Salvinia problem continues: Will bugs and signage help?

Tuesday, February 5, 2013 - 7:05pm

Some call it "koi candy," but Giant Salvinia is anything but sweet for the fishes in East Texas lakes.

The problem is, it kills off other aquatic plants and animals.

"It bunches up and mattes up over the water's surface, which blocks out all the sunlight," said Fisheries Biologist Dan Bennett. "A fish will leave the area ... it can't survive."

The rate that it grows is keeping Texas Parks and Wildlife very busy, as they try to figure out how to keep it from spreading.

The plant, native to Brazil, first popped up in Texas in the late 90s.

It spread north, and showed up on Caddo Lake a few years ago, northeast of Marshall.

Sam Rice fishes on Caddo several times a month, and says the plant definitely gets in the way.

"It stops the water from getting to your motor because it's so thick, and your motor will heat up. It's just a mess," Rice said. "... You have to scrub down your trailer and your boat because it'll go with you ...If you see it, you stay away from it."

Texas Parks and Wildlife Officials have found Salvinia has now spread to other East Texas lakes, including Lake O' The Pines, Wright Patman, Gilmer and Murvaul.

The biggest problem Bennett says, is when anglers get it caught in their boat trailer.

"If you don't clean that off or know what it is, you can easily transport that plant," Bennett said.

To try and knock out the invasive water weed before it spreads anywhere else, Parks and Wildlife are raising what's been called a 'Salvinia Weevil,' which feeds exclusively on Giant Salvinia, and doesn't feed on other species of plants.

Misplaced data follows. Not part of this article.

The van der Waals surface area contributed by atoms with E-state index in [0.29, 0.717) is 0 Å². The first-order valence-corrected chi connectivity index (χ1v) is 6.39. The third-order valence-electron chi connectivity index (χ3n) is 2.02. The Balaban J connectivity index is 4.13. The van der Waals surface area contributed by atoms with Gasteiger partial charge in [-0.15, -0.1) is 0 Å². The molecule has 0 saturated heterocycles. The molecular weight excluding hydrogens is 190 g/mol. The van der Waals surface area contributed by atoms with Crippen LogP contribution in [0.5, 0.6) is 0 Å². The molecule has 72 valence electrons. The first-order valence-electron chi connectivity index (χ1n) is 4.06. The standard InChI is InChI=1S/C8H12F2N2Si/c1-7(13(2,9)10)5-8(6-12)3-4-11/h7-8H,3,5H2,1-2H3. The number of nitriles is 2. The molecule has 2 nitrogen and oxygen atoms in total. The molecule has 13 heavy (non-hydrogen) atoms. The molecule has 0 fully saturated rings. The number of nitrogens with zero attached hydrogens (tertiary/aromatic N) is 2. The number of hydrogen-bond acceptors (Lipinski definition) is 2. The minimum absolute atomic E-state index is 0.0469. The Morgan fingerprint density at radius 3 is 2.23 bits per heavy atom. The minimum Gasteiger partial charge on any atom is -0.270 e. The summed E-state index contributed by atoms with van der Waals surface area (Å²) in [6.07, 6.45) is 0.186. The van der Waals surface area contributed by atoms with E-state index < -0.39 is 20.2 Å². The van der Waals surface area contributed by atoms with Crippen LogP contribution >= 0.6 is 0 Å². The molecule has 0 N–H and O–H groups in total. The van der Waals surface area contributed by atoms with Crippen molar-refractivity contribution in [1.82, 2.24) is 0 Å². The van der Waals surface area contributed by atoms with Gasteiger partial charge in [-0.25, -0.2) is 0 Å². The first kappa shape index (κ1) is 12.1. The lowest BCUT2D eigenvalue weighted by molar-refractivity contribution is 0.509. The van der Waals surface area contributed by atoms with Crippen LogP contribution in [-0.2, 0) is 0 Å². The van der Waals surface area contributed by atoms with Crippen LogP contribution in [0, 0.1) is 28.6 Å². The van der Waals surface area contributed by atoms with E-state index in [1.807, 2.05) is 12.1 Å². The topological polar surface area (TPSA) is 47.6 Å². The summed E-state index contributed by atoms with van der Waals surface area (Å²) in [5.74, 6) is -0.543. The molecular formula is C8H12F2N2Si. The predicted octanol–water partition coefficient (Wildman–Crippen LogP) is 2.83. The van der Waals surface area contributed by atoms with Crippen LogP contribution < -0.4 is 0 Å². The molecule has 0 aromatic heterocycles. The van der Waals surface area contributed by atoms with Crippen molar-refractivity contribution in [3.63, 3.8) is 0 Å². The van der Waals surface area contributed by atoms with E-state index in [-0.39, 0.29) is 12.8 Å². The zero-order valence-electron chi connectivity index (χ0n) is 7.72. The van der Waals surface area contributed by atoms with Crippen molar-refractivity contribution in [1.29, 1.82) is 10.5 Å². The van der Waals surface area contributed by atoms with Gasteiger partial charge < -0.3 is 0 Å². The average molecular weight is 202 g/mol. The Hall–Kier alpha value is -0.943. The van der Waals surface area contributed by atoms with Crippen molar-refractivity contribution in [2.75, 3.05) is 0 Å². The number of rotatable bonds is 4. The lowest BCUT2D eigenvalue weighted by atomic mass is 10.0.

But the question is: Is it working?

"It's working to keep the plant from matting up and becoming so damaging, but unfortunately in these upper latitudes, the bug cannot really keep up with the growth of the plant," Bennett said.

Tyler city officials say Salvinia is not a problem at Lake Tyler nor Lake Palestine right now.

Officials want to keep it that way.

Bennett says the best thing they can do is inform fisherman of how to keep them from spreading the plant to other bodies of water.

The city is working to get signs up around Lake Tyler, warning fishermen to inspect their boats for Salvinia before and after entering the lake.

"We are putting those up at our boat ramps, and require people to inspect their trailers prior to launching their boats into the water to ensure they don't have it, and also that they haven't brought any aquatic vegetation with them from another lake," said Greg Morgan with City Utilities and Public Works.

Salvinia can actually survive on a boat or trailer up to a few weeks and still spread when put back into the water.

Morgan says the Lake Tyler signs should be up within the next couple of weeks.

Salvinia is illegal in most southern states, including Texas.

There is a fine of up to $500 if you are caught with it.

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